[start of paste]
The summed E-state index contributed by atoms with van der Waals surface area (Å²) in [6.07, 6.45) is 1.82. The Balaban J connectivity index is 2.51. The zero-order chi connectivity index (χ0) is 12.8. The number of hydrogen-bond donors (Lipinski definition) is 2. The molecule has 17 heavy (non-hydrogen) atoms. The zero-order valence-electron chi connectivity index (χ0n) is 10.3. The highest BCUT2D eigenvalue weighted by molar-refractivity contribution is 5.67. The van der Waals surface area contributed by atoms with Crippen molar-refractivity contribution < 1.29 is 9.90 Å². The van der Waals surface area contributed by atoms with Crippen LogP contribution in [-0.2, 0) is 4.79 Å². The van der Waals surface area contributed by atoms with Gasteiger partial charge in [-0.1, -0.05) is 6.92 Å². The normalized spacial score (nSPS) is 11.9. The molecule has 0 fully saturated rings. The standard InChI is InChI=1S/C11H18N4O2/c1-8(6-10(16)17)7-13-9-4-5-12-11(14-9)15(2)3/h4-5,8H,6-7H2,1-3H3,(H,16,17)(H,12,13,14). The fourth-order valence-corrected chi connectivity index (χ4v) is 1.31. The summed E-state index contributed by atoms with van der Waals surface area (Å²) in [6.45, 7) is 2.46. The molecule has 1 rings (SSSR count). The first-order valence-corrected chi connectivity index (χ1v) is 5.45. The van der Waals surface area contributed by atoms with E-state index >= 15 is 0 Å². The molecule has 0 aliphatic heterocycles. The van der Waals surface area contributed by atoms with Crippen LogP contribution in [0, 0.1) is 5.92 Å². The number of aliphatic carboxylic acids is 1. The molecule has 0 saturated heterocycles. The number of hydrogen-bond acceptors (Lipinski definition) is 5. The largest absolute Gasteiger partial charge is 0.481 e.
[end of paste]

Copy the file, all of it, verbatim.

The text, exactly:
The summed E-state index contributed by atoms with van der Waals surface area (Å²) in [6.07, 6.45) is 1.82. The Balaban J connectivity index is 2.51. The zero-order chi connectivity index (χ0) is 12.8. The number of hydrogen-bond donors (Lipinski definition) is 2. The molecule has 17 heavy (non-hydrogen) atoms. The zero-order valence-electron chi connectivity index (χ0n) is 10.3. The highest BCUT2D eigenvalue weighted by molar-refractivity contribution is 5.67. The van der Waals surface area contributed by atoms with Crippen molar-refractivity contribution < 1.29 is 9.90 Å². The van der Waals surface area contributed by atoms with Crippen LogP contribution in [-0.2, 0) is 4.79 Å². The van der Waals surface area contributed by atoms with Gasteiger partial charge in [-0.1, -0.05) is 6.92 Å². The normalized spacial score (nSPS) is 11.9. The molecule has 0 fully saturated rings. The standard InChI is InChI=1S/C11H18N4O2/c1-8(6-10(16)17)7-13-9-4-5-12-11(14-9)15(2)3/h4-5,8H,6-7H2,1-3H3,(H,16,17)(H,12,13,14). The fourth-order valence-corrected chi connectivity index (χ4v) is 1.31. The summed E-state index contributed by atoms with van der Waals surface area (Å²) in [6.45, 7) is 2.46. The molecule has 1 rings (SSSR count). The first-order valence-corrected chi connectivity index (χ1v) is 5.45. The van der Waals surface area contributed by atoms with E-state index >= 15 is 0 Å². The molecule has 0 aliphatic heterocycles. The van der Waals surface area contributed by atoms with Crippen LogP contribution in [0, 0.1) is 5.92 Å². The number of aliphatic carboxylic acids is 1. The molecule has 0 saturated heterocycles. The number of hydrogen-bond acceptors (Lipinski definition) is 5. The largest absolute Gasteiger partial charge is 0.481 e.